Kad Mariano

Re-Interpreting Reconciliation: Indigenous Memory Activism in Toronto's Spirit Garden

Through the localization of Canada's memory prerogative of truth and reconciliation for cultural genocide, the City of Toronto openly condemns the traditional colonial relations of overt domination. Instead, the municipality espouses a reconciliatory relationship premised on the public acceptance and inclusion of Indigenous people and cultures. The announcement of the Indigenous Residential School Survivors Legacy project or the Spirit Garden, a collaborative initiative with Toronto Council Fire Native Cultural Centre dedicated to residential school survivors, victims, and their families, in 2017 exemplifies this different relationship.

Drawing from interviews with relevant actors and archival research of municipal documents and those of Toronto Council Fire Native Cultural Centre, this paper presents the Spirit Garden in Toronto's Nathan Phillips Square as a case study for understanding the trajectory of reconciliation and urban Indigenous memory activism in Canada. I argue that because of the dominant role Indigenous people play in the Spirit Garden's realization and management, these Indigenous memory activists are able to strategically employ the collective memory of Indigenous residential schools to navigate through the Canadian settler-colonial state's culturalist and multiculturalist discourses. Their strategies establish a space that publicly signals the flourishment of Indigenous cultures and presences within the City of Toronto, allowing Indigenous people to participate actively in the political and social environment of the municipality.

However, following Nancy Fraser's distinction between redistributive and recognition frameworks, this paper also analyzes whether and to what degree the strategies adopted by these Indigenous memory activists conform to or challenge Canada's multiculturalist framework and the structure of settler colonialism. How does the public acceptance and inclusion of Indigenous cultures affect Canada's contemporary nation-building practices and national identity? How does it influence the socio-political dynamics between settlers and Indigenous people? And what does it entail for future reconciliatory projects in Toronto and Canada?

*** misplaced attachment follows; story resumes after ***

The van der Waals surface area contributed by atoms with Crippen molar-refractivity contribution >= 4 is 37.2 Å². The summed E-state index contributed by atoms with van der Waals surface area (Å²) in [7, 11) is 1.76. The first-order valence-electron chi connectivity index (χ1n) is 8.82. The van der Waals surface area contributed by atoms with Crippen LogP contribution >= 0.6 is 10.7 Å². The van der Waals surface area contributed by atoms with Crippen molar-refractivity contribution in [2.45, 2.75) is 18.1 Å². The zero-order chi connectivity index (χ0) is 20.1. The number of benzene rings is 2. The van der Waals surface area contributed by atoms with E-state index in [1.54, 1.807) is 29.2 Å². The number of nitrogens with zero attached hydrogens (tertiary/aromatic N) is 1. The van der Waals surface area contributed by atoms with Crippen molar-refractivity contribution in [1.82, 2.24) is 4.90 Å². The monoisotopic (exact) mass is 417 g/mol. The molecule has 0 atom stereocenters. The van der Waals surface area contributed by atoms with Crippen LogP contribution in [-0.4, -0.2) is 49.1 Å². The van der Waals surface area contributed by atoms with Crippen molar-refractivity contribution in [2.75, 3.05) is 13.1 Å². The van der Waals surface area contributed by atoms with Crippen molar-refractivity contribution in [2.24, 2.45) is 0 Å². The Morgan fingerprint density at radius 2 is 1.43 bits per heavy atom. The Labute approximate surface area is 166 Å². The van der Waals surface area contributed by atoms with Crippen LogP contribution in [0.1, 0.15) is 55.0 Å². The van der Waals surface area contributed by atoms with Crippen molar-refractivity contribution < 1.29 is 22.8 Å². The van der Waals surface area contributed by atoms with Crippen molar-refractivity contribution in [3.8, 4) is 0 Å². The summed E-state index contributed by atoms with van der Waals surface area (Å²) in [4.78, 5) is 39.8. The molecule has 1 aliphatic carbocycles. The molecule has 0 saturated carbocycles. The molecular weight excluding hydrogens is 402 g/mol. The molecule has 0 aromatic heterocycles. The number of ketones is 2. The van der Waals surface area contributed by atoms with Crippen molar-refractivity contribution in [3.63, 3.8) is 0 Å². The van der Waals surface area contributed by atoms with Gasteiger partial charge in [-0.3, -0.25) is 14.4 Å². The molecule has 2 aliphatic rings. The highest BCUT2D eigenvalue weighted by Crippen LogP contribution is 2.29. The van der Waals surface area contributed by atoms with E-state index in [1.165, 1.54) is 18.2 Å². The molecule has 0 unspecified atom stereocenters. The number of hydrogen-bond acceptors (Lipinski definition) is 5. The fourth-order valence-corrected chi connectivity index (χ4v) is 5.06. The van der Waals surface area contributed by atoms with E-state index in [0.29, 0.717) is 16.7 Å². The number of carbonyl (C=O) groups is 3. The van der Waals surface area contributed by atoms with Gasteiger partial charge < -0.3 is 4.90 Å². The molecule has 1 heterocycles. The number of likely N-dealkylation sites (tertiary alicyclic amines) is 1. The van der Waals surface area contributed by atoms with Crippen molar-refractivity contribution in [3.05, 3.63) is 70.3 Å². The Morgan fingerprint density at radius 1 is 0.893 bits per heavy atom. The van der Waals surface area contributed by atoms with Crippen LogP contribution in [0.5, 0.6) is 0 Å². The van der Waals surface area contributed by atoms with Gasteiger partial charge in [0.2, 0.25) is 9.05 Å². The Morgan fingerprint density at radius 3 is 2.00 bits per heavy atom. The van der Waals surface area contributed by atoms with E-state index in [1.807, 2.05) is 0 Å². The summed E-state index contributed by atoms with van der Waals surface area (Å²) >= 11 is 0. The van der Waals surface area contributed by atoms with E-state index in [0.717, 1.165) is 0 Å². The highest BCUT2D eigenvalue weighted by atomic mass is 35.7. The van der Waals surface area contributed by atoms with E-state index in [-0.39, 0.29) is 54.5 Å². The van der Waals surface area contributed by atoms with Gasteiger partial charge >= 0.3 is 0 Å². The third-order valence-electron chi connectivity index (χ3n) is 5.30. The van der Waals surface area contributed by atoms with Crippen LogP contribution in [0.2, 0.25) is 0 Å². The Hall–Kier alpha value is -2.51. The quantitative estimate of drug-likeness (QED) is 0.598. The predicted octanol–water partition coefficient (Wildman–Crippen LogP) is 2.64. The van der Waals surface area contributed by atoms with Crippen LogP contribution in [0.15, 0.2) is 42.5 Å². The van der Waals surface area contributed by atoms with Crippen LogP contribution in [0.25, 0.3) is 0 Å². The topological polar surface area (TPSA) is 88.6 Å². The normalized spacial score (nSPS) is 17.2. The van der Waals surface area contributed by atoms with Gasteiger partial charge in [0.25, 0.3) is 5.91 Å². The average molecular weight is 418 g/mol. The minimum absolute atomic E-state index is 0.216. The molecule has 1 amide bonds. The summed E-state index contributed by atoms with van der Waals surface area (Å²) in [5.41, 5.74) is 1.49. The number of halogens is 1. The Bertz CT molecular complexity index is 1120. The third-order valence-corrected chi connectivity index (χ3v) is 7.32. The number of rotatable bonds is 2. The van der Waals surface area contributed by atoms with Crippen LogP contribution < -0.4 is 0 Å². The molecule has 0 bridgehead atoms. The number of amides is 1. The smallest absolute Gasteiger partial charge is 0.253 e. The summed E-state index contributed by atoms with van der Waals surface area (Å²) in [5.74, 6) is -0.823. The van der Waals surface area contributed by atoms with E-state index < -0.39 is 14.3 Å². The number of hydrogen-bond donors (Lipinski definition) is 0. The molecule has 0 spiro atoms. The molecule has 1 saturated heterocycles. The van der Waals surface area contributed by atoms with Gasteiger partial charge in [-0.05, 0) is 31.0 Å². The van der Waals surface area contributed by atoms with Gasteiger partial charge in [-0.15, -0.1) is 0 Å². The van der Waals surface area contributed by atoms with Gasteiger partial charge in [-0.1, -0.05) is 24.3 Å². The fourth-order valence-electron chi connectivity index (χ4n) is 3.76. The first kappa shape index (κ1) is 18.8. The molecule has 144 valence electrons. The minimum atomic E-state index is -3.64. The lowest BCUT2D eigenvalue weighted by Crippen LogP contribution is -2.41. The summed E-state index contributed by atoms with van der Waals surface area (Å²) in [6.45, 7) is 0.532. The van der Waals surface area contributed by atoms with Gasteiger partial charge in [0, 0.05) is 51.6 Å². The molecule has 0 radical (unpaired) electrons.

Melissa Levin and Sam Longford

Remembering and forgetting the anti-apartheid struggle on the streets of Ekurhuleni, South Africa, and colonial genocide in a former Residential School in Brantford, Canada.

This paper focuses on a series of post-apartheid memorial sites in Ekurhuleni, South Africa, including a number on the Khumalo Street corridor in Thokoza and the Chris Hani memorial in Boksburg, and in Brantfort, Canada, the Woodland Cultural Centre (WCC), a museum and memorial to the Mohawk Institute, one of Canada's 130 notorious residential schools. In terms of the former, this paper seeks to analyse the ways in which apartheid violence and the anti-apartheid struggle have been memorialised in Ekurhuhleni. Although differing in their scale and intent, we argue that the Hani Memorial and the Khumalo Street memorial corridor are monumental sites that produce a unifying message of post-apartheid nationhood and reconciliation, and, albeit in different ways, depoliticize forms of violence that remain in apartheid's wake. The Woodland Cultural Centre, on the other hand, has preserved the residential school as a museum where small, everyday and seemingly innocuous and mundane items that have been found there (like candy wrappers) are preserved and used to narrate the stories of violence against indigenous children by the church and state. Like the South African examples, memory's objective is reconciliation (the memorial derives its mandate from the Canadian Truth and Reconciliation Commission). As such, the museum can be absorbed as a sign of Canadian multiculturalism. However, unlike the South African examples, the museum resists the imperative of Canadian national identity to absolve itself and instead, we argue, stands as an intervention into the colonialism of the present. By placing these two examples together, we hope to offer a means through which to understand the contested and negotiated ways in which apartheid and colonialism is remembered/forgotten, but also to begin to come to terms with present forms of violence which bear the hallmarks of apartheid and colonialism's othering practices. 

Curator of Natural Resources and Industrial Technologies
,
Ingenium
Assistant Professor
,
Western Univeristy
Student
,
York University
Assistant Professor, teaching stream
,
University of Toronto
Researcher, editor and postdoctoral fellow
,
Centre for Humanities Research, University of the Western Cape
Assistant Professor
,
Western Univeristy
 Alexandra Binnenkade
PD Dr.
,
University of Basel